Untouched Abandoned House: Made Fascinating Discoveries! – Urbex Lost Places UK

Updated : Oct 12, 2019 in Articles

Untouched Abandoned House: Made Fascinating Discoveries! – Urbex Lost Places UK

Forgotten houses are a specific form of urbex
we have always wanted to try, and today was going to be our first attempt. Around the rural side of the UK, there are
many derelict homes simply left by the owner due to many obscure circumstances. In this episode we are exploring two different
sites that have a distinct contrast to each other. Be prepared to watch us make multiple fascinating
discoveries over what interesting remnants were left behind. One of the reasons we hadn’t visited one
of these vacant homes yet is that they tend to be in secluded areas, places that is inaccessible
to our normal public transport. However, today we had a lift straight to our
first abandonment. Literally, right outside it. Firstly, we ventured inside the small bungalow
the residents would live inside. We hadn’t heard much good about it and it
wasn’t the reason we were visiting this place. Once inside, our beliefs were confirmed as
the little building was empty and quite destroyed. In the houses garage was the first abandoned
car of the visit. You could see where scrappers had nicked metal
and the engine from it. The rest of this site consists of many long
sheds, each with unique surprises waiting for us. One key find we made in the house was papers,
tons of them, filled with notes about cars and parts for them. Although there is little history on this isolated
location, we can probably work out that it’s last owner was a massive fan of cars, collecting
them to work on. These shelves were for eggs which also tells
us that the man was a farmer. Cages could also be seen most likely to be
for the chickens. Two retro Morris cars sat in a depressing
state in one of the sheds, again with their windows smashed and the majority of their
internals stripped out. In addition, this shed also featured an old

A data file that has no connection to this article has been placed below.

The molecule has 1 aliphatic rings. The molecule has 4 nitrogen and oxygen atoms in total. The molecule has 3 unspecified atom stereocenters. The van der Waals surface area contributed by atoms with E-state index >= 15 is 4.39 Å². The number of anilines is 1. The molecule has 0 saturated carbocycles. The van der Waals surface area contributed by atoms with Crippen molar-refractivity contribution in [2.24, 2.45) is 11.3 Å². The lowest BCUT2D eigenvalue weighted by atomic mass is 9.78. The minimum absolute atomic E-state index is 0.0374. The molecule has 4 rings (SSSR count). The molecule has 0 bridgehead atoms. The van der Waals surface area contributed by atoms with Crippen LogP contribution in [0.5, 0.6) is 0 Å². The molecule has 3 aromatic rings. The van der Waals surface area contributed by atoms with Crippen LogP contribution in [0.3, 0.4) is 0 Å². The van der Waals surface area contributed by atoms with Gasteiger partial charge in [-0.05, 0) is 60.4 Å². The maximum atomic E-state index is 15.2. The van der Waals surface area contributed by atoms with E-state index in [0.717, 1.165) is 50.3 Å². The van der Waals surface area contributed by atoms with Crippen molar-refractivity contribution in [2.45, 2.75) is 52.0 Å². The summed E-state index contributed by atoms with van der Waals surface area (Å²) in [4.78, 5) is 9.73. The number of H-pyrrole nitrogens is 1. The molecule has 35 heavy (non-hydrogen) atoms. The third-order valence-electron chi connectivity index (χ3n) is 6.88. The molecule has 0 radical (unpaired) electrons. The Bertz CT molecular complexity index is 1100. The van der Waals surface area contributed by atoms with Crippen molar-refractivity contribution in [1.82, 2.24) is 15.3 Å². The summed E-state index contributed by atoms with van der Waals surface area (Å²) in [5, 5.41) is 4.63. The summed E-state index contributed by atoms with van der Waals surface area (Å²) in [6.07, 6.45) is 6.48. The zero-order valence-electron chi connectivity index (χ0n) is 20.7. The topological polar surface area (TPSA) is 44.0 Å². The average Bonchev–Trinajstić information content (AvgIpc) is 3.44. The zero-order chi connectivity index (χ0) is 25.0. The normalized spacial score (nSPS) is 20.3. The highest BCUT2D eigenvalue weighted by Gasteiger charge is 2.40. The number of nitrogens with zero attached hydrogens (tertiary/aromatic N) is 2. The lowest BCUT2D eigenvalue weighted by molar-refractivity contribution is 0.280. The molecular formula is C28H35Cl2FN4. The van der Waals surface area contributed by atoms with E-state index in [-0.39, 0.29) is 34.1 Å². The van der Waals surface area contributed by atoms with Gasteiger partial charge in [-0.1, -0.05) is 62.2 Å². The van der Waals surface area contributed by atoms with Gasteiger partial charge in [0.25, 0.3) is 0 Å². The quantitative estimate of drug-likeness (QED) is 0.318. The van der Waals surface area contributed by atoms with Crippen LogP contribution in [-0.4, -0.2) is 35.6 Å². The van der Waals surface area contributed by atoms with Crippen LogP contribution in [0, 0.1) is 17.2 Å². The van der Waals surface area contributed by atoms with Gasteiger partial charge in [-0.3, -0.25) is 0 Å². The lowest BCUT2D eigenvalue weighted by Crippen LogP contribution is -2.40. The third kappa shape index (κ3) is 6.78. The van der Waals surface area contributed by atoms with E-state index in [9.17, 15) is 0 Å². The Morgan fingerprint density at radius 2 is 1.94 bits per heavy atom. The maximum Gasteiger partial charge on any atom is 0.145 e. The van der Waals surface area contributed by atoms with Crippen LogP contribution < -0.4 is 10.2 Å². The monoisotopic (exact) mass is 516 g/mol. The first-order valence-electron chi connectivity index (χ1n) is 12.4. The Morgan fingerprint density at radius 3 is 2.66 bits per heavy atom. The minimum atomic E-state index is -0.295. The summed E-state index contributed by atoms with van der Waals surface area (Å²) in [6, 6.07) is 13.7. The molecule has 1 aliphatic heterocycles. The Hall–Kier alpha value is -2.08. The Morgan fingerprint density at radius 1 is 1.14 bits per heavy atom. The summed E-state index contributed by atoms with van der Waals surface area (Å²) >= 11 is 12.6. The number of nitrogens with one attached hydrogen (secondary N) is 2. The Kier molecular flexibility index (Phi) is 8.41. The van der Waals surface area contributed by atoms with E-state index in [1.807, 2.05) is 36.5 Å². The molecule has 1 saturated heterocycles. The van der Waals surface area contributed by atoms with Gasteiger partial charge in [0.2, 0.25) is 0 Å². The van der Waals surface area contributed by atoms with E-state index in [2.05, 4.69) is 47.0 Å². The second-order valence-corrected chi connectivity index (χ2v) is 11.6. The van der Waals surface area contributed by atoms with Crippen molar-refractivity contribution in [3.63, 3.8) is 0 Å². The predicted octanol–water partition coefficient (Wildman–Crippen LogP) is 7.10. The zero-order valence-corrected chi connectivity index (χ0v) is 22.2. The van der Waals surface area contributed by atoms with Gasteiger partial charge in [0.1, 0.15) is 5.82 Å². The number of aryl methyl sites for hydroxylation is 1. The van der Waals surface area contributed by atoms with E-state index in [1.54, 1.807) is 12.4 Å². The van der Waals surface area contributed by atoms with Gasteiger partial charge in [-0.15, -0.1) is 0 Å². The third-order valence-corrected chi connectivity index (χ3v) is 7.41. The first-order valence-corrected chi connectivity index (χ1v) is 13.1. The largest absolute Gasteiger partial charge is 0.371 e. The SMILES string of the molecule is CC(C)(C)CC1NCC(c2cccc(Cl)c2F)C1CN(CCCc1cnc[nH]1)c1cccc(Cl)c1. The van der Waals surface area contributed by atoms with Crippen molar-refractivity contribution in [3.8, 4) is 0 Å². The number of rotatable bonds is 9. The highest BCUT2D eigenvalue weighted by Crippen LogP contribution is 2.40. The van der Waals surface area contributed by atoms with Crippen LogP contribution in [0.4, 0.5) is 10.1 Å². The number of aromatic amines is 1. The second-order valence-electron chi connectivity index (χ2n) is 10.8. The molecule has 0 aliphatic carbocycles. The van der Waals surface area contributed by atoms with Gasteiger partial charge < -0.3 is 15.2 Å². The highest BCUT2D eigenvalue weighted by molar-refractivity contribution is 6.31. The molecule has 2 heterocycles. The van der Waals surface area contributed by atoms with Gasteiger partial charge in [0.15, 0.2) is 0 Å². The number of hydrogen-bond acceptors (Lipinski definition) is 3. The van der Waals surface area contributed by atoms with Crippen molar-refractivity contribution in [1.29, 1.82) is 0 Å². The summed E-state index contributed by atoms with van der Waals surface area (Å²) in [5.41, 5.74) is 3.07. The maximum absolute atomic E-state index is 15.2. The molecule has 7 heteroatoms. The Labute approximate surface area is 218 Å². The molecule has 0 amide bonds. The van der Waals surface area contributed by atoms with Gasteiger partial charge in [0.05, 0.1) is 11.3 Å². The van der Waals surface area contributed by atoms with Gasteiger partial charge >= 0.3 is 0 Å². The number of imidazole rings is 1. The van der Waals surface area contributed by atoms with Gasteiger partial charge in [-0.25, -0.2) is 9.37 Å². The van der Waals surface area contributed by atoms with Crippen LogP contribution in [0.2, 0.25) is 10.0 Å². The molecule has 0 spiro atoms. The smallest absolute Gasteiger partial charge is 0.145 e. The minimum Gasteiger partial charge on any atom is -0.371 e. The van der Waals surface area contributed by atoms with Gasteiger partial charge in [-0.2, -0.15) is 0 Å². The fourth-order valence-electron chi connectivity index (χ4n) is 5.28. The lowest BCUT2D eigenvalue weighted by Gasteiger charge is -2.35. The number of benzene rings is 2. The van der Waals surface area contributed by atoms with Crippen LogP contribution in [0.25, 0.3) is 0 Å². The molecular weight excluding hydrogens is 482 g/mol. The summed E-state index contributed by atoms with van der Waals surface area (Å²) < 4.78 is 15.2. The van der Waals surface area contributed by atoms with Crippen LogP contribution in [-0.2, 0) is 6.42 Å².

tractor that looked like it hadn’t been used in a very long time. With that, we had seen all this little spot
had to offer. Even though it had some cool features, we
wouldn’t normally cover a site like this but it is walking distance from another abandoned
home that we were very intrigued by. Compared to the first house, our second one
isn’t anywhere near as secluded, so we had to quickly access it before we were spotted
by locals. We were astonished by the lack of damage so
far. You could tell by certain objects like the
rotary telephone how long it’s been since someone occupied
the premises. The darkness made the scene feel quite eerie,
like walking through a normal house with layers of dust added on. We spent what felt like an age in every room,
looking through as much as could, hoping to learn about the past occupants. The living room was filled with ivy that had
crept through a window, showing how long the building has been disused. There was signs that whoever had lived here
had begun to pack up at some point. Many items had been placed into bin bags and
dumped near the door, as if ready to be picked up by a moving van. A gas mask was an object we didn’t expect
to see at all, casually hung near the door like a usual everyday activity. From the furniture still here, we reckon an
older couple had lived here, perhaps with visits from their grandson. Stacks upon stacks of unopened letters sat
by the door, giving the impression that people may have not realised the house was vacant
from the outside. From previous explorers, we know that the
newspaper coverings on the windows was fitted relatively recently. Upstairs, we instantly found two shotgun pellets
along side a teddy bear, which was covered in spider webs. There was also many more old artefacts remaining,
which meant to us that this place was completely untouched as nothing had been stolen. The final room to see was probably the best
of them all, as it was filled with interesting remnants from alternate eras. We can learn a lot about the previous residents
in the house from what they left behind. For example, this medal we believe to be for
war efforts in world war 2. Maybe you think that’s a bit too far back,
but it made sense after one of our next discoveries. That passport featured the oldest date we have
ever seen in an abandoned building. It is unbelievable that it has stayed in such
a good condition being trapped in this deteriorating structure. Following this, we had looked through all
of the two sites we had planned and set off home. It is unlikely anything will happen to either
of these places apart from further decay and destruction, which is sad because both of
them seem to be places of great memories for the owners. Although the cars were great to see, we found
it very strange that such classic cars hadn’t been sold at least when the site became disused. Perhaps not many people knew of the owner
or his belongings.


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